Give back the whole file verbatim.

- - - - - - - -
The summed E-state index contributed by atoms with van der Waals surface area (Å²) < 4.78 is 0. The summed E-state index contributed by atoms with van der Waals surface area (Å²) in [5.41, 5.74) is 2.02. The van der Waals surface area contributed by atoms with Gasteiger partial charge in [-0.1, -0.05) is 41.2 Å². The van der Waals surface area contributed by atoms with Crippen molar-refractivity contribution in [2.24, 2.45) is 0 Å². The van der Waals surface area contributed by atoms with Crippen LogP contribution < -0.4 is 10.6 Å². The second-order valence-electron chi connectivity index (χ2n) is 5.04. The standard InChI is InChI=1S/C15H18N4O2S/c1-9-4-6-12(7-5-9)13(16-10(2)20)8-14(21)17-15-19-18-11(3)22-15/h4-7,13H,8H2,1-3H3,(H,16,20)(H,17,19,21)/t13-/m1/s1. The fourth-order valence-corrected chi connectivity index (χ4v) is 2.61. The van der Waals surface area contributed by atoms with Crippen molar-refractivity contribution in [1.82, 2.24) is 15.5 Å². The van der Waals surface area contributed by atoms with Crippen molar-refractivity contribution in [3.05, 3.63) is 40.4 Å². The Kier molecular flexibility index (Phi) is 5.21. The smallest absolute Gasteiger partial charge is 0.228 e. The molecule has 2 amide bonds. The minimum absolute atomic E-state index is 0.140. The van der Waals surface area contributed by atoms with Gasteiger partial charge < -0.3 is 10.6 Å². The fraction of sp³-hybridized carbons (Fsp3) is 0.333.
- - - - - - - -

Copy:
The summed E-state index contributed by atoms with van der Waals surface area (Å²) < 4.78 is 0. The summed E-state index contributed by atoms with van der Waals surface area (Å²) in [5.41, 5.74) is 2.02. The van der Waals surface area contributed by atoms with Gasteiger partial charge in [-0.1, -0.05) is 41.2 Å². The van der Waals surface area contributed by atoms with Crippen molar-refractivity contribution in [2.24, 2.45) is 0 Å². The van der Waals surface area contributed by atoms with Crippen LogP contribution < -0.4 is 10.6 Å². The second-order valence-electron chi connectivity index (χ2n) is 5.04. The standard InChI is InChI=1S/C15H18N4O2S/c1-9-4-6-12(7-5-9)13(16-10(2)20)8-14(21)17-15-19-18-11(3)22-15/h4-7,13H,8H2,1-3H3,(H,16,20)(H,17,19,21)/t13-/m1/s1. The fourth-order valence-corrected chi connectivity index (χ4v) is 2.61. The van der Waals surface area contributed by atoms with Crippen molar-refractivity contribution in [1.82, 2.24) is 15.5 Å². The van der Waals surface area contributed by atoms with Crippen molar-refractivity contribution in [3.05, 3.63) is 40.4 Å². The Kier molecular flexibility index (Phi) is 5.21. The smallest absolute Gasteiger partial charge is 0.228 e. The molecule has 2 amide bonds. The minimum absolute atomic E-state index is 0.140. The van der Waals surface area contributed by atoms with Gasteiger partial charge < -0.3 is 10.6 Å². The fraction of sp³-hybridized carbons (Fsp3) is 0.333.